So how can you stay cozy? Dressing in layers is key. Instead of wearing breathable fabrics like cotton, opt for wool or synthetic fiber for your base layers. You should probably wear a thick, long puffer coat, thick socks, insulated boots, a scarf, leather gloves, and a hat, as well. It’s a good idea to BYOB — bring your own blanket, in the case — to cover yourself up as your body temperature drops throughout the evening. You might even consider getting yourself a battery-powered heated jacket or hand warmers for some extra warmth.

Overall, try to keep your meal brief (which you should do anyway to reduce transmission risk!) and check the weather forecast before you decide to dine out. It’s a good idea to call the restaurant directly, as well, to assess whether they have the room or what kinds of accommodations they might have. If you know you’re someone who is sensitive to the cold, it might be best to sit this one out.

Outdoor Winter Dining: What You Need to Know to Stay Safe

What’s the Best Way to Keep Supporting Local Restaurants?

Many people choose to dine outdoors because they simply miss the restaurant experience. But a CDC study from September found that adults who tested positive for COVID-19 were twice as likely to have reported dining at a restaurant than those who tested negative (and there was no discrimination made between indoor and outdoor dining). Another study published in November found that restaurants were the riskiest places for new infections. If you’re being tempted because you see others enjoying meals outside or you want to support your favorite eatery, you might want to consider some alternatives.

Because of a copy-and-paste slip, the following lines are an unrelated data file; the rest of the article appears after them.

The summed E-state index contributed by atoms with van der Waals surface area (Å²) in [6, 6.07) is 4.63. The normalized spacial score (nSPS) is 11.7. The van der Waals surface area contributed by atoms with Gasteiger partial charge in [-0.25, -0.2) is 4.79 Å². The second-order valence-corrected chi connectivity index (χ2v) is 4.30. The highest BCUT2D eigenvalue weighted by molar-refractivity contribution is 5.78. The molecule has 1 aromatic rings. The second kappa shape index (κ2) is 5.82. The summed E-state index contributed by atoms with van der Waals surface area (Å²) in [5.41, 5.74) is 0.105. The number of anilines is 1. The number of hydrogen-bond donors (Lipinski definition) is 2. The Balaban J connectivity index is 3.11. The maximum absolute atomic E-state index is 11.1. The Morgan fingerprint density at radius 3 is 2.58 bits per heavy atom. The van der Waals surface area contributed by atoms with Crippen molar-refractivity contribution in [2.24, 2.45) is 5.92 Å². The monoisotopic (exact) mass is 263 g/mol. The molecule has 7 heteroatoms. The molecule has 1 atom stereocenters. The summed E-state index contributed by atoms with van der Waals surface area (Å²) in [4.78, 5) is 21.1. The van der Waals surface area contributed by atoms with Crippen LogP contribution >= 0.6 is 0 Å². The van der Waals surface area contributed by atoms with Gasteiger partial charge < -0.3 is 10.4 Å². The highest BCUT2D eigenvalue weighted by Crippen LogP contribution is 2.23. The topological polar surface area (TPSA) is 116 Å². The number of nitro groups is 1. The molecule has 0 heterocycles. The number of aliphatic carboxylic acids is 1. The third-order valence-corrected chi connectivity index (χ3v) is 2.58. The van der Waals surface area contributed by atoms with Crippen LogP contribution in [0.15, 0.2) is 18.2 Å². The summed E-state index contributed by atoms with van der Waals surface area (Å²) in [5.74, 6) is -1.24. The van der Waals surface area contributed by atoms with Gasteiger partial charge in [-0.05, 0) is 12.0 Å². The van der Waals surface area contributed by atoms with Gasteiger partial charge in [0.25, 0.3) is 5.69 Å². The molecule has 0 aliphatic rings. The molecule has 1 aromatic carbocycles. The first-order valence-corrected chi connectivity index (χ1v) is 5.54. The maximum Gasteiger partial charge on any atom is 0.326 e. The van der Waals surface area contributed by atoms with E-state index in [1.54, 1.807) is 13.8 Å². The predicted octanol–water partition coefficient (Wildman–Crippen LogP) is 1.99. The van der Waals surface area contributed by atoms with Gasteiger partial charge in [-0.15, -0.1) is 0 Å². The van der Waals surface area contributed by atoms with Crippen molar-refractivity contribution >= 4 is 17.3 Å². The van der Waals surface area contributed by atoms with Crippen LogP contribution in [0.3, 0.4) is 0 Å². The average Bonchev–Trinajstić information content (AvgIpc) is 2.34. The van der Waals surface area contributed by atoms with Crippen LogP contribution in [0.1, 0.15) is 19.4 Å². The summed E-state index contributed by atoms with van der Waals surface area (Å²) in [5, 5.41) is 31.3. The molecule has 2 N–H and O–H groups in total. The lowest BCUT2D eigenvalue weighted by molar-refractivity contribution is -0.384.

Although fully loaded semi-trucks can weigh as much as 18,000 pounds, lighter-weight food trucks are still a common sight on many roads throughout the United States. If you have a favorite, follow them on social media to see where they might be headed if you’re looking for a restaurant experience without taking as big a chance. Ordering take-out is also a popular option, albeit not a new one. Instead of relying on GrubHub or DoorDash, which take a percentage of sales from the restaurant, opt to order directly through the restaurant for pick-up or delivery. Many restaurants put together special dining packages for holidays or even virtual events, so inquire with them about whether there might be something exciting to try at home.

It’s not easy for many of us to accept that restaurant dining isn’t yet back to normal. But until it is, dining outdoors this winter might be a bit too risky — or just a bit too uncomfortable — for some.